Small Realizations of Big Entrepreneurs – Infographic

– How much do you need to know to build a startup? From what I have seen of big entrepreneurs and founders they tend to not worry about knowing things, but rather doing things.

small realizations of big entrepreneurs

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A lot young people have an education. Often it is the education that disables them from doing – they know so much that they don’t even know where to start. Walking out of my law school graduation I remember sensing that I had too much information, and little idea of what to do with it.

What does the alternative look like? Having little information, and acting on what you know. This infographic very simply describes the life paths of two big entrepreneurs who built their businesses on one realization.

Manoj Bhargava

The first is a man who came from India. He dropped out of Princeton after a year. Then he went back to India for 12 years to meditate at an ashram. His goal? To learn to be still. After 12 years he came back and realized (or remembered) from prior jobs in the plastics factories that chemicals are much cheaper than the end products made out of them. He then bought some vitamins and caffeine and mixed them into a drink similar to something he took a swig of at a trade show. The 5 Hour Energy was born. The man is now a billionaire.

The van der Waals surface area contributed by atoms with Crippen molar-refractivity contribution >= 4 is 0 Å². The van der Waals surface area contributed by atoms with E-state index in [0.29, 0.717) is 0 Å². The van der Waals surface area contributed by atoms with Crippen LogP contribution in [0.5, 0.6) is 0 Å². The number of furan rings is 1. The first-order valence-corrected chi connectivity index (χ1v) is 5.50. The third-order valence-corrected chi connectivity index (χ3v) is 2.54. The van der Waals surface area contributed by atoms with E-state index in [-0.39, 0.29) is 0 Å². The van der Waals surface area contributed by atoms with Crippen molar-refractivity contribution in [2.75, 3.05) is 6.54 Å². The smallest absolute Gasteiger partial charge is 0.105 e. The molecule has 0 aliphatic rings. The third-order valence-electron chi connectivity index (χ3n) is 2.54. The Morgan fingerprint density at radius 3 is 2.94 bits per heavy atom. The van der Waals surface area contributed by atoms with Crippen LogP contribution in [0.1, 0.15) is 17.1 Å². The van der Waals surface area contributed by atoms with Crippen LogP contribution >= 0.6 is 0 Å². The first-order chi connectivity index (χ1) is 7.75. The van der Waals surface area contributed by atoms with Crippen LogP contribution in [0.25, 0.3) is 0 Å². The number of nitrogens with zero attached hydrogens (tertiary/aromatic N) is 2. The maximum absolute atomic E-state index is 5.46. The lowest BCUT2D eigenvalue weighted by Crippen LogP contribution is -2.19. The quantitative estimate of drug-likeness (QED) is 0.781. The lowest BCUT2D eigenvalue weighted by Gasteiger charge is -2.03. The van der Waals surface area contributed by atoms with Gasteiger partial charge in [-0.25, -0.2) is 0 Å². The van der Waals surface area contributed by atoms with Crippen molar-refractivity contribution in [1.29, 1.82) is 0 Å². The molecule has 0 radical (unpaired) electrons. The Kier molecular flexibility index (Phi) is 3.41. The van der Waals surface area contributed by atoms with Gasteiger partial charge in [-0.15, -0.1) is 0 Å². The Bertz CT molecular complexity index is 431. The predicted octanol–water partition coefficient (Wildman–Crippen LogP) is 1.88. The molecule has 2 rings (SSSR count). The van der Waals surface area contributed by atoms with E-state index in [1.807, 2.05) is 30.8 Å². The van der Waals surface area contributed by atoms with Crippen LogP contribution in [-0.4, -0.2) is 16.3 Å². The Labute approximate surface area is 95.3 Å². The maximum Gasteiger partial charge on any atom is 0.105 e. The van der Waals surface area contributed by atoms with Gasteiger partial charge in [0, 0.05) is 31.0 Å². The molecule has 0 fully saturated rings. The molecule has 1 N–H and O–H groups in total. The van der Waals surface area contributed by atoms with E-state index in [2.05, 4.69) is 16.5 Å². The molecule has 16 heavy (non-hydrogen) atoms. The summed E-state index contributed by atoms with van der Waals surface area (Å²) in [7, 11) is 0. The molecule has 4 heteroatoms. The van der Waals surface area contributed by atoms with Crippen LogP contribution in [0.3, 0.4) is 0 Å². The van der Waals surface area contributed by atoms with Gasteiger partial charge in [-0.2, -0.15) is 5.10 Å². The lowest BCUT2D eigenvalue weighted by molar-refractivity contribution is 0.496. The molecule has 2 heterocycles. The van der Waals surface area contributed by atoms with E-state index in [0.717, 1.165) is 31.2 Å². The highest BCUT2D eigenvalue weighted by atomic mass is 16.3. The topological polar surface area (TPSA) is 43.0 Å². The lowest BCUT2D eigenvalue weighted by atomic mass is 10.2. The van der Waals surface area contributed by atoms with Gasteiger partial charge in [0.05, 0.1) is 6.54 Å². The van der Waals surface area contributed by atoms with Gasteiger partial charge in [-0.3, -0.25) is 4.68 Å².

Pejman Nozad

The second man came from Iran. Knowing almost no English he called another Iranian man about an ad for a rug salesman. Accepted, he started going around the Silicon Valley showing his rugs. His million-dollar realization? People who buy rugs are not only rich, they are influential. And they could be a mentor if you really ask. A lot of questions. So the rug salesman gradually learned about venture capital and started to arrange investor and entrepreneur meetings in his rug shop. Today he is one of the most respected VCs (source:

There would be a lot more big entrepreneurs in the world if more of us had this type of one-realization mindset. The problem is not that you and I never had realizations like these two. We have had too many. And the many of them make us question if the one you had an hour ago is really the one. Or should you wait to see “if you are really passionate about that idea.”

Whether this is called being still, being focused, uninformed, or even stupid – it would help to be a bit stupider so we can act on our realizations and start companies.